NEW YORK -- Epic Ponzi schemer Bernard Madoff asked a federal judge Wednesday to grant him a “compassionate release” from his 150-year prison sentence, saying he has terminal kidney failure and less than 18 months to live.
Madoff's attorney filed court papers saying the 81-year-old has end-stage kidney disease and other “chronic, serious medical conditions,” including hypertension and cardiovascular disease.
“There’s no cure for my type of disease,” Madoff told The Washington Post in a phone interview, expressing remorse for orchestrating the largest Ponzi scheme in history.
After spending more than a decade behind bars, Madoff said his dying wish is to salvage his relationships with his grandchildren.
“I’ve served 11 years already,” he said, "and, quite frankly, I’ve suffered through it."
The U.S. Attorney's Office in Manhattan declined to comment. Prosecutors are expected to file a motion in response to the request in the coming days.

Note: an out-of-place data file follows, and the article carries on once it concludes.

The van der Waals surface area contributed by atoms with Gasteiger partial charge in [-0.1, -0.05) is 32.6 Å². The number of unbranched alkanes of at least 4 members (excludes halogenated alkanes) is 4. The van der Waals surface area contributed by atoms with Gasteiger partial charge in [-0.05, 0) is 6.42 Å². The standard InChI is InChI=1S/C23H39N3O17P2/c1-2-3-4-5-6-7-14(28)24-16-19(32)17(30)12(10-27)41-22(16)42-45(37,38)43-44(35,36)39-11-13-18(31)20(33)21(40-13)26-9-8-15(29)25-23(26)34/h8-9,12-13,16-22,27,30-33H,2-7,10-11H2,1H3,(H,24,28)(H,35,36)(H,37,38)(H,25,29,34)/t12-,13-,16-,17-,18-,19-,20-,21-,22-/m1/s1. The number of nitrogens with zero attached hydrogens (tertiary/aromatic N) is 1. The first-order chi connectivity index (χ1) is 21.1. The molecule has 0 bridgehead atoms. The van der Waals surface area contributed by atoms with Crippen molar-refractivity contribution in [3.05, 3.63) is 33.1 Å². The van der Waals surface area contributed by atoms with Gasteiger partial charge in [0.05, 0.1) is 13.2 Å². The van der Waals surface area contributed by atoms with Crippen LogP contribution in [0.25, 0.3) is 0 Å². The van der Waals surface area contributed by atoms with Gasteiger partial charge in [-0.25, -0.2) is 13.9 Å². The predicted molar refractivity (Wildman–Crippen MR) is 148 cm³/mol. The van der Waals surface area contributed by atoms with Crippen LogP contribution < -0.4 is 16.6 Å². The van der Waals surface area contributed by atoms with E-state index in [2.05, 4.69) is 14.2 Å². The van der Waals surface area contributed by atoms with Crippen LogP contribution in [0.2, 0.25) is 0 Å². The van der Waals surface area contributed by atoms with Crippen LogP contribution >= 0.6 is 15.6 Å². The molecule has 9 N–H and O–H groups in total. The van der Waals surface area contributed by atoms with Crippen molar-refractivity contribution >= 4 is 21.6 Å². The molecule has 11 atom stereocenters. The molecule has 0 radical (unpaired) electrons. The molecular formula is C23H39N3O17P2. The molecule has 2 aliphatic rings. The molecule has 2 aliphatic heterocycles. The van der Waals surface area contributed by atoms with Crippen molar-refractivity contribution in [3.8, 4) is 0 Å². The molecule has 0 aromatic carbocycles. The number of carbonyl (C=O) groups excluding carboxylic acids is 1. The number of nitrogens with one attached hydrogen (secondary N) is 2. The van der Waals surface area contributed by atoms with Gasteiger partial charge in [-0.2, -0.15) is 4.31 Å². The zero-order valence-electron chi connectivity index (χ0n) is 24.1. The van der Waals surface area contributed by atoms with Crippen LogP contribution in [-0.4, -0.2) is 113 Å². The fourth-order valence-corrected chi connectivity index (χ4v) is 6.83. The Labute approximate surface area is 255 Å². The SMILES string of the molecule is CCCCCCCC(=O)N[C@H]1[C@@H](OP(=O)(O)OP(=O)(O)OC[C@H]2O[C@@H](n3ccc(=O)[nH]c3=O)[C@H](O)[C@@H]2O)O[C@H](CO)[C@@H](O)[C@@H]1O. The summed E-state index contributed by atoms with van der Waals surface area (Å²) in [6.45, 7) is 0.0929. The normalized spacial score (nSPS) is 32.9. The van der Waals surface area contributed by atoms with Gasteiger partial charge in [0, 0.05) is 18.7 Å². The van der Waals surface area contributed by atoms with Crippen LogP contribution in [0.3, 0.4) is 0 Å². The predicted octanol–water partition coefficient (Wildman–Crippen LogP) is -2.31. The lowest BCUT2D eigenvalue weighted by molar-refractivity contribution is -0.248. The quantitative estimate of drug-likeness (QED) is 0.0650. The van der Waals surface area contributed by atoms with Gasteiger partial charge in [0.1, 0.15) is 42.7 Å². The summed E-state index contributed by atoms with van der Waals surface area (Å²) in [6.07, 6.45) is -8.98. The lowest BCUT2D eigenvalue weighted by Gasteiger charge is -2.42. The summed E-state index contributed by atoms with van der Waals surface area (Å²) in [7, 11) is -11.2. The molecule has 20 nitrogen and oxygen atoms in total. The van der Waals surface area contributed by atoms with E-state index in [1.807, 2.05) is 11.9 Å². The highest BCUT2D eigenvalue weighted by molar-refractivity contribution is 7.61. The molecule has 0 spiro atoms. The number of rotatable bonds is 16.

Madoff pleaded guilty in 2009 to 11 federal counts in a fraudulent investment scheme involving billions of dollars, admitting he swindled thousands of clients over decades. The rich and famous were among his victims, as well as people of lesser means who had invested with him unknowingly through feeder funds.
The new court filings say Madoff was admitted in July to the palliative care unit of the federal prison in Butner, North Carolina.
A so-called compassionate release would allow Madoff to “receive end-of-life care in the community, which would be more efficient, timely, and less burdensome” on the U.S. Bureau of Prisons, Sample wrote.
The Bureau of Prisons denied Madoff's request for release in December, according to court papers, saying it would “minimize the severity of his offense.” The agency lists Madoff's release date as Nov. 14, 2139.
Madoff's motion mentions Scotland's controversial release of Abdelbaset al-Megrahi, who was convicted in 2001 of blowing up Pan Am Flight 103 over the Scottish town of Lockerbie in 1988, killing 270 people. Al-Megrahi was freed in 2009 on compassionate grounds and died of cancer in 2012, still protesting his innocence.
The motion also cites the more recent case of Bernard Ebbers, a 78-year-old executive sentenced to 25 years in prison in one of the largest corporate accounting scandals in U.S. history.